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The Intellect Devourer's Body Thief specifies:

A protection from evil and good spell cast on the body drives the intellect devourer out

However, the protection from evil and good spell can only target a creature not the body in particular. How do I reconcile this difference? Can I assume that targeting a creature equates to targeting its body?

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  • \$\begingroup\$ Not sure I understand this. Is it possible to target a creature without targeting its body? \$\endgroup\$ – keithcurtis Mar 12 '18 at 20:49
  • \$\begingroup\$ @keithcurtis Certainly if the creature doesn't have a body, for example \$\endgroup\$ – David Coffron Mar 12 '18 at 20:50
  • \$\begingroup\$ Example? Ghosts and other incorporeal things have bodies. They are just insubstantial. I realize that "incorporeal" means "without body" in a literal sense, but in an illustrative sense, all entries in the monster manual have a body: a shape that indicates their position. \$\endgroup\$ – keithcurtis Mar 12 '18 at 20:52
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    \$\begingroup\$ @keithcurtis body doesn't have a clear definition in 5e, so we use the plain English: "the physical structure of a person or an animal." An incorporeal entity does not have a physical structure. Using an illustrative sense seems meaningless when working with a ruling. I don't know why body would ever mean "a shape that indicates their position" \$\endgroup\$ – David Coffron Mar 12 '18 at 20:54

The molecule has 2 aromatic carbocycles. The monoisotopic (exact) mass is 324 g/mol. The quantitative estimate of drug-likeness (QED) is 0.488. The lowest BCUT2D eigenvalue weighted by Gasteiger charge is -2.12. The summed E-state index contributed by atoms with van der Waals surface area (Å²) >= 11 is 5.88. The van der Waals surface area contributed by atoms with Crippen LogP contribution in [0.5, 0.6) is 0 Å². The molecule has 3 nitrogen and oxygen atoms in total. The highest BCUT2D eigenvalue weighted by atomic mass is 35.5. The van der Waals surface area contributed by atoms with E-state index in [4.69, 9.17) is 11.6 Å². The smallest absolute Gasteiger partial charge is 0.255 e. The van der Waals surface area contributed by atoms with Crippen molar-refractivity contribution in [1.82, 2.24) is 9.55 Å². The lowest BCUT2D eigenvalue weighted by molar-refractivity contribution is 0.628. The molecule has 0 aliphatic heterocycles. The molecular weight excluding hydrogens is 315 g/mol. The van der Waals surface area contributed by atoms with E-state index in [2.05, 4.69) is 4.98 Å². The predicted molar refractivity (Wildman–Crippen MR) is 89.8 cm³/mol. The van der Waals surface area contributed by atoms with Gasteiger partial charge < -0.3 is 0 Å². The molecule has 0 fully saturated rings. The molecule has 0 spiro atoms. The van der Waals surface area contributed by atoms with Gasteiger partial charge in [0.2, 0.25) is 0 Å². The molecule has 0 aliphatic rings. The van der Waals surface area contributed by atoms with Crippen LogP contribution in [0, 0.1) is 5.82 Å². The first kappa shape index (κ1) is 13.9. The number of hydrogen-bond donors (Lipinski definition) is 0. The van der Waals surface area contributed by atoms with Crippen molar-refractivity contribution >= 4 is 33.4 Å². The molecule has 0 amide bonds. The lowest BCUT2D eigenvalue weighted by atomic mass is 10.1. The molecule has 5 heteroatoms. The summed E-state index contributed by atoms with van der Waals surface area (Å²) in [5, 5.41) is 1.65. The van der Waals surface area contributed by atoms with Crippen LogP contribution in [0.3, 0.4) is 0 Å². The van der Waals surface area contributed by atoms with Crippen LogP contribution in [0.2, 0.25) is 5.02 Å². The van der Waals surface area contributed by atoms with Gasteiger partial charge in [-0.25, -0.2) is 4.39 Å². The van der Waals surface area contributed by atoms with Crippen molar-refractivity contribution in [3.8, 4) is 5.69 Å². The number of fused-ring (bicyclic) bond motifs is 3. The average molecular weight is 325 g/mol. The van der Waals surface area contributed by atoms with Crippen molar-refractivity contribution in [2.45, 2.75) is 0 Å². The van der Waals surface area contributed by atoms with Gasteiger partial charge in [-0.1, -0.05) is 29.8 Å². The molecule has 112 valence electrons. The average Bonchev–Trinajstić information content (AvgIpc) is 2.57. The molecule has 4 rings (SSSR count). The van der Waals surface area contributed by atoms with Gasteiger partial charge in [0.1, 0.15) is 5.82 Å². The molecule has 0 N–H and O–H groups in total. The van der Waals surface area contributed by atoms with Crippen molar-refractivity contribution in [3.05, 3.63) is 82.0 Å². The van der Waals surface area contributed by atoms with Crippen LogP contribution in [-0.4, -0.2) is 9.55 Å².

• \$\begingroup\$ I think this is a matter of great subjectivity, given that they can often be damaged by physical objects or exist in a physical sense on other planes. In the specific case of your question, I would think that the intent of the text is clear, but that gets don into the realm of an answer. EDIT: Which I have now given. ;) \$\endgroup\$ – keithcurtis Mar 12 '18 at 21:02
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This is a case of specific beats general :

monster abilities, and other game elements break the general rules in some way, creating an exception to how the rest of the game works. (PHB 7)

The general rule here is the description of protection from good and evil that states that the spell has to target a creature. The rules in the stat block of the intellect devourer are more specific and allow the casting in a given circumstance even though it violates the general rule.

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  • \$\begingroup\$ Note that while they technically don't actually provide an exception, 5e rules are not intended to be functional as written and this is clearly the intent of the passage. \$\endgroup\$ – the dark wanderer Mar 12 '18 at 21:15
  • \$\begingroup\$ "not intended to be functional as written"? \$\endgroup\$ – keithcurtis Mar 12 '18 at 21:19
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    \$\begingroup\$ @thedarkwanderer You can actually cast a spell on an invalid target, but usually nothing happens. pfgae can be cast at the body and the specific rule here says that it even has an effect. \$\endgroup\$ – Szega Mar 12 '18 at 21:28